Bernardo Silva's pass intended for Raheem Sterling in the box instead hit Liverpool right back Trent Alexander-Arnold's outstretched arm, leading to the Reds' counter-attack that Fabinho capitalized on with an outside-the-box screamer.

Guardiola took issue with the call, and another handball much later in the match. Both appeared to be on his mind when he, uh, passionately thanked the referees after the match.

But the Spaniard insisted during his post-match interview with Sky Sports that he was not being sarcastic with the officials.

"No way," Guardiola told Sky Sports. "I congratulated them. I'm so polite. I didn't say anything here [either]."

Indeed, in Guardiola's interview and post-match press conference with reporters, he didn't take the bait when asked about Alexander-Arnold's handball, which VAR subsequently upheld as not a foul on a check of the goal. Guardiola told Sky Sports to "ask the referees" about the decisions and instead focused on his own team's performance.

"We tried to do our job," Guardiola said. "I would like to talk about our performance, it was so good. So, I know when teams come here and the way they play [with respect for] Anfield, and from the opening, with the problems we have in the squad, the way we played was awesome. One of the best performances we have played. We played in the way, the reason we are back-to-back champions. That is the point.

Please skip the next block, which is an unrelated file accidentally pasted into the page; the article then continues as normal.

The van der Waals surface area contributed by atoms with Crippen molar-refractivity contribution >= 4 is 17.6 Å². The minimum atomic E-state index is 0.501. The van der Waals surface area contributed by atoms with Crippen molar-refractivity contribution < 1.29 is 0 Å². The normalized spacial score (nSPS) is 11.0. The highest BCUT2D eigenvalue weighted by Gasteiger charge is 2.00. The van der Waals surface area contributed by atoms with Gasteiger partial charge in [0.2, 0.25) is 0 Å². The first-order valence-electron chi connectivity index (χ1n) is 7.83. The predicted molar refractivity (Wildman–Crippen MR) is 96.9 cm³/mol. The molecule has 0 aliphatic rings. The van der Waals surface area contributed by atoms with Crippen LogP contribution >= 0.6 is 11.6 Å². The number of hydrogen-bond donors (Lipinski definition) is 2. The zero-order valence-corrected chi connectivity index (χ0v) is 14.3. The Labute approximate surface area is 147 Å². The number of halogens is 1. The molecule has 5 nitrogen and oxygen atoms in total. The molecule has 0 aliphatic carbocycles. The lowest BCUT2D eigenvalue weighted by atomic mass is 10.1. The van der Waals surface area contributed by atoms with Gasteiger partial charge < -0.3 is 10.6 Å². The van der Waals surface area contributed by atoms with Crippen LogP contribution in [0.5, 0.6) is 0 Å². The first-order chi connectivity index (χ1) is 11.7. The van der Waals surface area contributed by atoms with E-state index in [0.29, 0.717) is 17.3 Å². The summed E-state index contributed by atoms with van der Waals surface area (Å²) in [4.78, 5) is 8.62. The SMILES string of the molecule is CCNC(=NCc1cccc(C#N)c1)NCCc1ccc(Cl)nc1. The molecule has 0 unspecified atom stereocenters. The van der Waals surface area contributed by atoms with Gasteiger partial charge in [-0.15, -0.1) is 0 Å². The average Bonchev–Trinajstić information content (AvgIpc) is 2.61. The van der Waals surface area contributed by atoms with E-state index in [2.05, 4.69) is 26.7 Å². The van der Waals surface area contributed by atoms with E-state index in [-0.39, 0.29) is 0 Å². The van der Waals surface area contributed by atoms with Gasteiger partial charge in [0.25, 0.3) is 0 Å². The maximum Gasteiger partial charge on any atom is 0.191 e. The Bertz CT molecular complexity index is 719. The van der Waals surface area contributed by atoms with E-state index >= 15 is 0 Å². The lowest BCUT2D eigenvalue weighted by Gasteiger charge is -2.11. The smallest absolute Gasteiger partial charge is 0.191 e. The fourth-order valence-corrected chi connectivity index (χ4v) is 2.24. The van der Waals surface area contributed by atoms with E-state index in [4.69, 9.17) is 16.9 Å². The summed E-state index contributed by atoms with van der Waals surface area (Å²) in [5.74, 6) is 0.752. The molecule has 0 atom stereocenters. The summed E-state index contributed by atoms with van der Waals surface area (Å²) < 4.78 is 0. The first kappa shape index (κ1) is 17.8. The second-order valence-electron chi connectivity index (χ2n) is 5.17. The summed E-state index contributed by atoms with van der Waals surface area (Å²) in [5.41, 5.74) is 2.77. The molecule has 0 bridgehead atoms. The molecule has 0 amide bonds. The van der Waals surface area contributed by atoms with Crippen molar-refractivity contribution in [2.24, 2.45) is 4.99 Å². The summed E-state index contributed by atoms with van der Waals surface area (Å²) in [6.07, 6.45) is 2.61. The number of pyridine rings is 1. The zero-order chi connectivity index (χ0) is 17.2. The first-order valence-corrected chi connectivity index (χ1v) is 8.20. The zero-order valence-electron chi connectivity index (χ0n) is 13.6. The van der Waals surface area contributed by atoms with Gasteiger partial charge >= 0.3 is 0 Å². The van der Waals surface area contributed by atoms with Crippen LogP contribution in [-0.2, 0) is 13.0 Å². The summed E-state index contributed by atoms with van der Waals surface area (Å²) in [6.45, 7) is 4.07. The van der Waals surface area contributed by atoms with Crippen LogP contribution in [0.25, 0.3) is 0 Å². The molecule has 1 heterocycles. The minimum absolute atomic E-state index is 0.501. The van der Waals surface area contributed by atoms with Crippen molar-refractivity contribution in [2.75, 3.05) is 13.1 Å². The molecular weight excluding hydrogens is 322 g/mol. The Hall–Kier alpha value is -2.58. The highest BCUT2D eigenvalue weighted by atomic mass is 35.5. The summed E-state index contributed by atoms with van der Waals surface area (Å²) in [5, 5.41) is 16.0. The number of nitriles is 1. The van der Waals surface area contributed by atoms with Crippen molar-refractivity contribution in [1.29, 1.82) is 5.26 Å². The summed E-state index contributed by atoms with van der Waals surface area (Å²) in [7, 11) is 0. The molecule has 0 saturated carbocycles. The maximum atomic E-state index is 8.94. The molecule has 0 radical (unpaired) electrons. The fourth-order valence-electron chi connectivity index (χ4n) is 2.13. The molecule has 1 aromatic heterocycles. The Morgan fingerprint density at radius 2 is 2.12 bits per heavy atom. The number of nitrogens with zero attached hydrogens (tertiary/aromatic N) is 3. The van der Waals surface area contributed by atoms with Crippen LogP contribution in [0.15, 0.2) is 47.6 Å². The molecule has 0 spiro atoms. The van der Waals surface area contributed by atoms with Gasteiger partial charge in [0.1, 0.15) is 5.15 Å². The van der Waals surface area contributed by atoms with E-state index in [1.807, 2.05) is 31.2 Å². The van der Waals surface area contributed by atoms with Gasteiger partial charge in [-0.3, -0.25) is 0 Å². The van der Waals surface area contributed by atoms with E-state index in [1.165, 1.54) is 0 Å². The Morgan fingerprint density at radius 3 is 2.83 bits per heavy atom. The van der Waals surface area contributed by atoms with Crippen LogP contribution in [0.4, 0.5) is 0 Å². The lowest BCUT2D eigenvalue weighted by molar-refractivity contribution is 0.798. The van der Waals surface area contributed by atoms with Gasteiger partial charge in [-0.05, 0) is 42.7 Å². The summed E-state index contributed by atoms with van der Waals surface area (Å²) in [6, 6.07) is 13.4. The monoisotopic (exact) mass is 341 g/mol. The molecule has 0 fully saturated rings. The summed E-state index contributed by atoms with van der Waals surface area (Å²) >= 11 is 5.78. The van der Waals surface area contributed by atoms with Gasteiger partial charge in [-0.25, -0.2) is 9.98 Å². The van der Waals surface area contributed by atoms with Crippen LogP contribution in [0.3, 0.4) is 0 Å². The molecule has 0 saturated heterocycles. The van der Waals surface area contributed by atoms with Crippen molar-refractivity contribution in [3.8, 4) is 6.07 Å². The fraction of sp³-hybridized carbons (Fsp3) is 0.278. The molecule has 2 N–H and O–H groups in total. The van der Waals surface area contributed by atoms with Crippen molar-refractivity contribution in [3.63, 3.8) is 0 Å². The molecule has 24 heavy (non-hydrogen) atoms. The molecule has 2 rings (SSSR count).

"At the end, there's still seven months, and if Liverpool win, I will be the first to congratulate them because we cannot deny how good they are."

Guardiola's side trailed 2-0 at halftime, despite controlling possession and out-shooting Liverpool in the first half. But the Reds were clinical, scoring on each of their first two shots of the match. 

Liverpool's first-half performance reminded Guardiola of Manchester City's UEFA Champions League quarterfinal loss at Anfield two seasons ago, when the Cityzens dug a 3-0 first-half hole in the first leg at Anfield. Guardiola was happier with his squad Sunday, pointing to City's various injuries as Leroy Sané, Aymeric Laporte and Oleksandr Zinchenko all have missed significant time this season.

"What happened today, we showed why we are the champions," Guardiola said. "In this stadium, the way we played was incredible. So, I'm so proud of my team more than ever. [An] incredible performance in this stadium against the strongest team in Europe, and the way we played ... I am so proud. So proud. We played so good."